On appeal, Roche argued it was improper for the jury to find Roche retaliated against Mr. Onuoha because of his complaint about discrimination since the jury found the company did not discriminate against him. In Onuoha v. Roche Molecular Systems, the Appellate Division rejected that argument since an employee does not have to win his discrimination claim to prove his employer fired him in retaliation for complaining about discrimination. Rather, an employee only has to prove he reasonably believed in his discrimination complaint, and the employer retaliated against him because he made the complaint.

The appellate court also found there was enough evidence of retaliation to support the jury’s verdict, despite the fact that there was a two year gap between his discrimination complaint and the company’s decision to fire Mr. Onuoha. It primarily focused on the evidence that Mr. Onuoha’s supervisors became unfriendly toward him after he complained about discrimination. The Court also relied on the fact that, although the company could have considered a broader group of employees for potential layoff, it insisted on firing someone from Mr. Onuoha’s group. Accordingly, the court affirmed the jury’s verdict in favor of Mr. Onuoha.

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New Jersey has a very broad whistleblower law, the Conscientious Employee Protection Act (CEPA). CEPA protects employees from retaliation when they object to, disclose, or refuse to participate in an activity they reasonably believe (1) is in violation of a law, or a rule or regulation written pursuant to law, (2) is fraudulent or criminal, or (3) is incompatible with a clear mandate of public policy concerning public health, safety, or welfare or protection of the environment. Last month, in Hallanan v. Township of Fairfield Board of Education, New Jersey’s Appellate Division ruled that CEPA protects an employee of a local school district who objected to an apparent violation of her school district’s affirmative action policy since the policy was written to comply with a New Jersey Board of Education regulation.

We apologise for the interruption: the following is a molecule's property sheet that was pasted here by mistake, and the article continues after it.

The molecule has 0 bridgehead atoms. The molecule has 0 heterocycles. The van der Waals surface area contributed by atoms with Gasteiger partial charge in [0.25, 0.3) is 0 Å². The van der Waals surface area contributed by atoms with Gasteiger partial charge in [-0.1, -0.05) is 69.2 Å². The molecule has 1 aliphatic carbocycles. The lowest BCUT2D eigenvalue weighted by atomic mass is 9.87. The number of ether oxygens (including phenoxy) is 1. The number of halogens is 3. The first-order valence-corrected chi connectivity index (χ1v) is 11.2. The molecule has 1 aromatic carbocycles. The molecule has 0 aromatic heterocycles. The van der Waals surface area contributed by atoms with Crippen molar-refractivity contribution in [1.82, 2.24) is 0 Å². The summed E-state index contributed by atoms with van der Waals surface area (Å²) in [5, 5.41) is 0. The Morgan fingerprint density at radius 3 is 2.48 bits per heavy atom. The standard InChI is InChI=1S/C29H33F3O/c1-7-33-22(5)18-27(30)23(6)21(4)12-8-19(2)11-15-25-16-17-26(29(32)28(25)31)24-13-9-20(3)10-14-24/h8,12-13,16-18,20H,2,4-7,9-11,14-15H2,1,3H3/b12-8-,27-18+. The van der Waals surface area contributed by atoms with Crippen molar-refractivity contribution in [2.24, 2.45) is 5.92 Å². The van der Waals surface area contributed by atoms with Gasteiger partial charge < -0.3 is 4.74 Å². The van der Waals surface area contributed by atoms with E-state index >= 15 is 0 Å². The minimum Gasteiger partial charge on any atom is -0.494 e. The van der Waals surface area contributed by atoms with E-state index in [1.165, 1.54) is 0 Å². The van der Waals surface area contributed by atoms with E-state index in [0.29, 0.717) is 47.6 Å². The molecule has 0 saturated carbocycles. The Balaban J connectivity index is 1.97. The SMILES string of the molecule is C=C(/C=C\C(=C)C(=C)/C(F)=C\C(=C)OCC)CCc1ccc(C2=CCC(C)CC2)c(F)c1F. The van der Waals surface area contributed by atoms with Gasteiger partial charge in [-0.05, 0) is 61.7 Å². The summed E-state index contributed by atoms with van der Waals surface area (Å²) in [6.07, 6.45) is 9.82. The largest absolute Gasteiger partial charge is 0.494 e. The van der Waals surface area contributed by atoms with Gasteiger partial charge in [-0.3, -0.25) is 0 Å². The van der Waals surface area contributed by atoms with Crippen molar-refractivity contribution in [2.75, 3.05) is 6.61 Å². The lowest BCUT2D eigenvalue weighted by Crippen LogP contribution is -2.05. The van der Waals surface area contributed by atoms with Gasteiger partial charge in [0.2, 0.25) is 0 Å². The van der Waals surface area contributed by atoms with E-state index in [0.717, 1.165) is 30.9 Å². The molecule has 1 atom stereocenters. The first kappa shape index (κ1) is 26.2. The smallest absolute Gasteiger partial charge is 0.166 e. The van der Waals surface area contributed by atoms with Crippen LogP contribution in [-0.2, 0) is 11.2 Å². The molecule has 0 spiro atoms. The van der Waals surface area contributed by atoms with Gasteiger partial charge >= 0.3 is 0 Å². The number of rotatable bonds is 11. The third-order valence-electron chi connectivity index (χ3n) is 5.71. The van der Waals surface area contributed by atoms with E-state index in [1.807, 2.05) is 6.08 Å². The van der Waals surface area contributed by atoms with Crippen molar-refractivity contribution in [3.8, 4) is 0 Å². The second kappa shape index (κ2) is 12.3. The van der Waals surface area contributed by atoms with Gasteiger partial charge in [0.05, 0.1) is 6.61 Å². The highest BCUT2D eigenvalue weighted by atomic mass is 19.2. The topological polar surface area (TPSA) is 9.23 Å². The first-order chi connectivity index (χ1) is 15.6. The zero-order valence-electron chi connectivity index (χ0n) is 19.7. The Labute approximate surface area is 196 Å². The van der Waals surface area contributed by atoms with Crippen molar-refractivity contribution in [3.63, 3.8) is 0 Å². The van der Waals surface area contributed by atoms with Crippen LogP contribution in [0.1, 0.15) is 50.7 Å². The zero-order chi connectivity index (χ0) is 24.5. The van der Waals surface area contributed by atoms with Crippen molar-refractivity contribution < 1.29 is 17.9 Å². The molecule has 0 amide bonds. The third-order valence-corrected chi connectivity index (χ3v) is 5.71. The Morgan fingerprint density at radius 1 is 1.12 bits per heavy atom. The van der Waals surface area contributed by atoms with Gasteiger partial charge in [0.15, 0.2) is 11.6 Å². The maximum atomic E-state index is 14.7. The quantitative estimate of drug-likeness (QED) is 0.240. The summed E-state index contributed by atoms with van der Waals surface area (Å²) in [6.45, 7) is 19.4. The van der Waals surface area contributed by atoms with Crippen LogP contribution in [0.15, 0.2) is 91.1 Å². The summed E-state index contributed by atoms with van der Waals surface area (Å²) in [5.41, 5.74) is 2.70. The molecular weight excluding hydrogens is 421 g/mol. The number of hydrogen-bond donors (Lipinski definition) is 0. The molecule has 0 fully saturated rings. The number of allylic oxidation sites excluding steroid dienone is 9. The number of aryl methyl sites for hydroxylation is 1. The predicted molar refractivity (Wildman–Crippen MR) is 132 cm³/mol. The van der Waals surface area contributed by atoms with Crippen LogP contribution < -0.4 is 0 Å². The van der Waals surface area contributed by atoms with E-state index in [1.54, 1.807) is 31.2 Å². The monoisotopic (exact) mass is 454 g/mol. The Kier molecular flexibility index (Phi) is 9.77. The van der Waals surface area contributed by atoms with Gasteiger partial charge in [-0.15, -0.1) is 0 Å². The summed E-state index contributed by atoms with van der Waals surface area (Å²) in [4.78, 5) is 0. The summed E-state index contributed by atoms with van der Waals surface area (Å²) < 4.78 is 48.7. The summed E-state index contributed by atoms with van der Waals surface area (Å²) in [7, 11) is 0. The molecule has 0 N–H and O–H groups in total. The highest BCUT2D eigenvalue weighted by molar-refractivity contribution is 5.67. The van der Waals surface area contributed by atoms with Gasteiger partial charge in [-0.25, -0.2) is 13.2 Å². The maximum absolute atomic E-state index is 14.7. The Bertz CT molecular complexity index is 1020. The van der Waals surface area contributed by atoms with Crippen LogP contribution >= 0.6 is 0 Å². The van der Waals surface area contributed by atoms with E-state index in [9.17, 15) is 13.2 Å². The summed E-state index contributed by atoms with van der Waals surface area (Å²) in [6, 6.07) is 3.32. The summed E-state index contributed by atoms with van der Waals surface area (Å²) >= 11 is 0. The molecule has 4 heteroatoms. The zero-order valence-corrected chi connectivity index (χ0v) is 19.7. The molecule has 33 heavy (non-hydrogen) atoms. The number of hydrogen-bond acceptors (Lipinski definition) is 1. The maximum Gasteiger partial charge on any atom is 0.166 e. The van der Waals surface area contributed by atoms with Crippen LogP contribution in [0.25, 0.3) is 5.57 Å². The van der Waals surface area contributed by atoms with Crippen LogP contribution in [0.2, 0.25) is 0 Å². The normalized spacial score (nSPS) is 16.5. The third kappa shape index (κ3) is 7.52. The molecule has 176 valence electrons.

Lynne C. Hallanan worked for the Township of Fairfield Board of Education as a Supervisor of Curriculum and Instruction. She was also the school district’s Affirmative Action Officer. One of her job duties was to prepare an annual Comprehensive Equity Plan (CEP). The CEP documented the school district’s compliance with its Affirmative Action Guidelines. The district established those guidelines to comply with a New Jersey Board of Education regulation, N.J.A.C. § 6A:7-1.4(c)(2). That regulation requires school districts to identify and correct all unfair educational and hiring policies to ensure “all persons regardless of race, creed, color, national origin, ancestry, age, marital status, affectional or sexual orientation, gender, religion, disability, or socioeconomic status shall have equal and bias free access to all categories of employment in the public educational system of New Jersey.”

School Building.jpgIn preparing the CEP, Ms. Hallanan became concerned the Fairfield Board of Education had not posted certain job openings before filling the positions, as required under its Affirmative Action Guidelines. She asked the teacher’s union and the superintendent for documents showing that certain positions (including the superintendent’s position) had been posted before they were filled. She never received any such documents.